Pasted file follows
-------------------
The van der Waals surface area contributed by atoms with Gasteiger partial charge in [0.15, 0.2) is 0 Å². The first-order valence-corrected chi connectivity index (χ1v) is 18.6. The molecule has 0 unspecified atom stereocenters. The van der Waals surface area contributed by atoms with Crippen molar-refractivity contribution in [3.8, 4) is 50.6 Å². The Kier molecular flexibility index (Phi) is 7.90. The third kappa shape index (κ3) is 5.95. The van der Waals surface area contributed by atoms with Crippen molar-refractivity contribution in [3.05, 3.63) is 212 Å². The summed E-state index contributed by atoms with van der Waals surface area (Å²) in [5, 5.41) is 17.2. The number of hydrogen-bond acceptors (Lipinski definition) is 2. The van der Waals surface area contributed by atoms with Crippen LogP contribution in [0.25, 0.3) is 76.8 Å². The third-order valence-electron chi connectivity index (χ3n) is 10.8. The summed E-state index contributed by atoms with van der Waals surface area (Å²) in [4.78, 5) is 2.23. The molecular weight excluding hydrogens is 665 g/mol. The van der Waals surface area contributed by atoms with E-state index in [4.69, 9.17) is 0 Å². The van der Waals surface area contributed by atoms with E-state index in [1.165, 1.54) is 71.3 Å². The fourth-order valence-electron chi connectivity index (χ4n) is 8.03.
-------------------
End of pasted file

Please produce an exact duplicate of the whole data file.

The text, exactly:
The van der Waals surface area contributed by atoms with Gasteiger partial charge in [0.15, 0.2) is 0 Å². The first-order valence-corrected chi connectivity index (χ1v) is 18.6. The molecule has 0 unspecified atom stereocenters. The van der Waals surface area contributed by atoms with Crippen molar-refractivity contribution in [3.8, 4) is 50.6 Å². The Kier molecular flexibility index (Phi) is 7.90. The third kappa shape index (κ3) is 5.95. The van der Waals surface area contributed by atoms with Crippen molar-refractivity contribution in [3.05, 3.63) is 212 Å². The summed E-state index contributed by atoms with van der Waals surface area (Å²) in [5, 5.41) is 17.2. The number of hydrogen-bond acceptors (Lipinski definition) is 2. The van der Waals surface area contributed by atoms with Crippen LogP contribution in [0.25, 0.3) is 76.8 Å². The third-order valence-electron chi connectivity index (χ3n) is 10.8. The summed E-state index contributed by atoms with van der Waals surface area (Å²) in [4.78, 5) is 2.23. The molecular weight excluding hydrogens is 665 g/mol. The van der Waals surface area contributed by atoms with E-state index in [4.69, 9.17) is 0 Å². The van der Waals surface area contributed by atoms with E-state index in [1.165, 1.54) is 71.3 Å². The fourth-order valence-electron chi connectivity index (χ4n) is 8.03.